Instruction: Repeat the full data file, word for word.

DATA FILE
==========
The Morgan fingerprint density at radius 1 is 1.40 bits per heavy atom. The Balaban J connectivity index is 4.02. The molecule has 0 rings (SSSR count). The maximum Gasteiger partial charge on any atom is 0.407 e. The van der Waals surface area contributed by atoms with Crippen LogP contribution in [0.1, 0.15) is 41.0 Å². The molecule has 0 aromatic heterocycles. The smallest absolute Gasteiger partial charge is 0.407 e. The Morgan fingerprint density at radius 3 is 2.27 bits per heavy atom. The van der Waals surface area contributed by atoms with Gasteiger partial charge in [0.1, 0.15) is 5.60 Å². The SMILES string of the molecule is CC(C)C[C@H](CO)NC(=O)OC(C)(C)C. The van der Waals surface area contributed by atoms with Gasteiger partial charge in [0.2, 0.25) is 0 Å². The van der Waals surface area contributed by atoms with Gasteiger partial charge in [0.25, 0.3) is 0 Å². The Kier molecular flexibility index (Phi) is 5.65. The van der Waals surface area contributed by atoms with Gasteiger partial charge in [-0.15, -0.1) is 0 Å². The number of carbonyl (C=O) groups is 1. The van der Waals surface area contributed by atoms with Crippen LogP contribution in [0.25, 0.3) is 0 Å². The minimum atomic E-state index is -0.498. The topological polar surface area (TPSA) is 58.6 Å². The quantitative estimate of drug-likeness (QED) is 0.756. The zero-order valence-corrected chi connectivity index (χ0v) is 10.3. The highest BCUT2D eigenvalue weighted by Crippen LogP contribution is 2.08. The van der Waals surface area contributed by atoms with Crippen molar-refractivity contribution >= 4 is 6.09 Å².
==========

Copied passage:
The Morgan fingerprint density at radius 1 is 1.40 bits per heavy atom. The Balaban J connectivity index is 4.02. The molecule has 0 rings (SSSR count). The maximum Gasteiger partial charge on any atom is 0.407 e. The van der Waals surface area contributed by atoms with Crippen LogP contribution in [0.1, 0.15) is 41.0 Å². The molecule has 0 aromatic heterocycles. The smallest absolute Gasteiger partial charge is 0.407 e. The Morgan fingerprint density at radius 3 is 2.27 bits per heavy atom. The van der Waals surface area contributed by atoms with Gasteiger partial charge in [0.1, 0.15) is 5.60 Å². The SMILES string of the molecule is CC(C)C[C@H](CO)NC(=O)OC(C)(C)C. The van der Waals surface area contributed by atoms with Gasteiger partial charge in [0.2, 0.25) is 0 Å². The van der Waals surface area contributed by atoms with Gasteiger partial charge in [0.25, 0.3) is 0 Å². The Kier molecular flexibility index (Phi) is 5.65. The van der Waals surface area contributed by atoms with Gasteiger partial charge in [-0.15, -0.1) is 0 Å². The number of carbonyl (C=O) groups is 1. The van der Waals surface area contributed by atoms with Crippen LogP contribution in [0.25, 0.3) is 0 Å². The minimum atomic E-state index is -0.498. The topological polar surface area (TPSA) is 58.6 Å². The quantitative estimate of drug-likeness (QED) is 0.756. The zero-order valence-corrected chi connectivity index (χ0v) is 10.3. The highest BCUT2D eigenvalue weighted by Crippen LogP contribution is 2.08. The van der Waals surface area contributed by atoms with Crippen molar-refractivity contribution >= 4 is 6.09 Å².